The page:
Since both the Governor and new Secretary of State (remember the last one resigned rather than carry out this purge based upon this list) both proclaim that they truly believe this won't remove ANY legal voters, they should both be agreeable to committing to RESIGN THEIR OFFICES IF EVEN ONE LEGAL VOTER, much less hundreds, shows up in November and finds out they can't vote because they've been purged by this effort.

Make that promise in a legally binding manner, and perhaps I'll buy this purge, after placing that similar burden of proof onto the Governor and Secretary of State.

Will that happen, of course not! WHY!

Because this IS all about voter supression, as the Governor and Secretary of State clearly know this is a highly flawed effort!
andrewnappi
5:15AM JUN 7TH 2012
Florida has an opportunity here to set the general government straight. The feds have become a nationalized government that treats the states as vassals to federal whims of authority. Florida has every right to conduct its management of these matters as it sees fit.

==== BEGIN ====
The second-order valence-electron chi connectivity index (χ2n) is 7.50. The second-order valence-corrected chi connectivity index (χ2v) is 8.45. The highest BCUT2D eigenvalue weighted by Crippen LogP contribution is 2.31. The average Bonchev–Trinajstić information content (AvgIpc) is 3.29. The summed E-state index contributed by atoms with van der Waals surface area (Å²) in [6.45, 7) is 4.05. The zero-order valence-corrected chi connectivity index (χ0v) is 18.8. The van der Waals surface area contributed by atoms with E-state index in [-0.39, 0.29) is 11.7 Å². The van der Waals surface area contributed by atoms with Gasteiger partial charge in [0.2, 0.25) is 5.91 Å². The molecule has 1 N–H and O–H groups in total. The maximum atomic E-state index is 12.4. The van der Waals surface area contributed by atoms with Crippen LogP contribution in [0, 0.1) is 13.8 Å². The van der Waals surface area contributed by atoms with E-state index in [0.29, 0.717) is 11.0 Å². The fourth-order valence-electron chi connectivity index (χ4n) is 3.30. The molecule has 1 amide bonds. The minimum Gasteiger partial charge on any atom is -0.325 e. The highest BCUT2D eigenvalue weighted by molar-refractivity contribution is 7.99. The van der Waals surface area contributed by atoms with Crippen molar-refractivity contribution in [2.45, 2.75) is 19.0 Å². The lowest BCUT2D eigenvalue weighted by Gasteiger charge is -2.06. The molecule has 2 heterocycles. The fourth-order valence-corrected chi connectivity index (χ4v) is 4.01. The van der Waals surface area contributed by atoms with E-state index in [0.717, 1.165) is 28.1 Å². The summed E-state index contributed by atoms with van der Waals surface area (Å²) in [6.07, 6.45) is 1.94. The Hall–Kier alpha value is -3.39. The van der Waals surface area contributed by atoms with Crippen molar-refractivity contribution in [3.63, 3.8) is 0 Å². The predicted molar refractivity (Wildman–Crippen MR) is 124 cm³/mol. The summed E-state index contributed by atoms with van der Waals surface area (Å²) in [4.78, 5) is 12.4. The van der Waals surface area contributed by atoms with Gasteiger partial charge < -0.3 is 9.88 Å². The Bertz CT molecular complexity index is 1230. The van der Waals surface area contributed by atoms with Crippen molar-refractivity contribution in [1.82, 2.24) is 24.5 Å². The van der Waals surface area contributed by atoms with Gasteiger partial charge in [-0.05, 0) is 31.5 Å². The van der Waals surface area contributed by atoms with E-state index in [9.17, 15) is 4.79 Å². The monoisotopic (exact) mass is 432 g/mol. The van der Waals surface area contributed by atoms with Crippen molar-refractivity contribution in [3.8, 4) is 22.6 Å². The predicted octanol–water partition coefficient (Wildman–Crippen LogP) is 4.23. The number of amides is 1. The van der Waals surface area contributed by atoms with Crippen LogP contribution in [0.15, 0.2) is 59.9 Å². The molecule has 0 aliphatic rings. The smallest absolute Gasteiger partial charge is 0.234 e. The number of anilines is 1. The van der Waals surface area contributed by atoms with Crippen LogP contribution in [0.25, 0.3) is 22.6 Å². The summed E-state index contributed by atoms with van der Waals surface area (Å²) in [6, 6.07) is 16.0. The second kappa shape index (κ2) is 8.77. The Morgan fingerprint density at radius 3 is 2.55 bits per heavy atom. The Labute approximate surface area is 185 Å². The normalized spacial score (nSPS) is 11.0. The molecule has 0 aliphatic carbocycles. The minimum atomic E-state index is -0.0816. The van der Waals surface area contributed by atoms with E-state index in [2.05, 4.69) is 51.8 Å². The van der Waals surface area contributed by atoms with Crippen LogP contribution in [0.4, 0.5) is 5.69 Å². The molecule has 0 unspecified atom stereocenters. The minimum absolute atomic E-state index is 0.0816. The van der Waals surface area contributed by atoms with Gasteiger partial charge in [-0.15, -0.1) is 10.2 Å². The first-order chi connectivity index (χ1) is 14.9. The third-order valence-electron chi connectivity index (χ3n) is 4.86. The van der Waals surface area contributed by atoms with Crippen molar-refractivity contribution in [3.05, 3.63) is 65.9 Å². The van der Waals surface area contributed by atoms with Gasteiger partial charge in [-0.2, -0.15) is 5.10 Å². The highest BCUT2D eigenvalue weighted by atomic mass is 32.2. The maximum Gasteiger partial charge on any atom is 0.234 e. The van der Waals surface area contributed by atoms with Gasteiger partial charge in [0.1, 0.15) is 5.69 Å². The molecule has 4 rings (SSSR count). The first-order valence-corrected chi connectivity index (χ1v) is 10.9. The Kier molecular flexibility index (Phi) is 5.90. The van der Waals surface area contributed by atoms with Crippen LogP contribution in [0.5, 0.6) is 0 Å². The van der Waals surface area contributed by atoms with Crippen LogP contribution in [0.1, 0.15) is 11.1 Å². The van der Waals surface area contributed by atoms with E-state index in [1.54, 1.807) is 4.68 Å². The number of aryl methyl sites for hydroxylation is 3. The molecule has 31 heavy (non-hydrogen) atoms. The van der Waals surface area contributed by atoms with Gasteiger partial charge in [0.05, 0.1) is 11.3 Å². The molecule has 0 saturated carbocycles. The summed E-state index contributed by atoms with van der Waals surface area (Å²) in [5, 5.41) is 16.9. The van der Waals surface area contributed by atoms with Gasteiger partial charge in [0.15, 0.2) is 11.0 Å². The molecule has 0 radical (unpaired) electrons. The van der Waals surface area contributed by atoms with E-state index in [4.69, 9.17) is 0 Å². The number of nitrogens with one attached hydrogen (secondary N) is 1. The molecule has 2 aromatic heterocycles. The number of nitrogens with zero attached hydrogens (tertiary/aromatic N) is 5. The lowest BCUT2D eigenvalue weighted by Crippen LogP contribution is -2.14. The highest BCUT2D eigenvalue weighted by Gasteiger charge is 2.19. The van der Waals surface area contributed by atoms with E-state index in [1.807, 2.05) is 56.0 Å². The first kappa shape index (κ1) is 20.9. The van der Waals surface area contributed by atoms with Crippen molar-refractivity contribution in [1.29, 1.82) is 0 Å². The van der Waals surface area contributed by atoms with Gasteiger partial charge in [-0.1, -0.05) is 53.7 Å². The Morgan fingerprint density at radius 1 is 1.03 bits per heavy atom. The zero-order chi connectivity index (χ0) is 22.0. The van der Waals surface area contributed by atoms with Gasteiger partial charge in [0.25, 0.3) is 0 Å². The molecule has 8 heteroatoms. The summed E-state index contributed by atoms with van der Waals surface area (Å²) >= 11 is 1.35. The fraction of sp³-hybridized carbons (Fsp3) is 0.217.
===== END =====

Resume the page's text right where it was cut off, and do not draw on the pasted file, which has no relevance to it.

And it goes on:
Frank
5:23PM JUN 7TH 2012
Yeah - I think that's exactly what the many supervisors of election, many of them Republican, meant when they said the list is flawed and we're not going forward with this purge at this time.

I think Florida lost the right to ignore the federal government in something called the Civil War, just in case you forgot.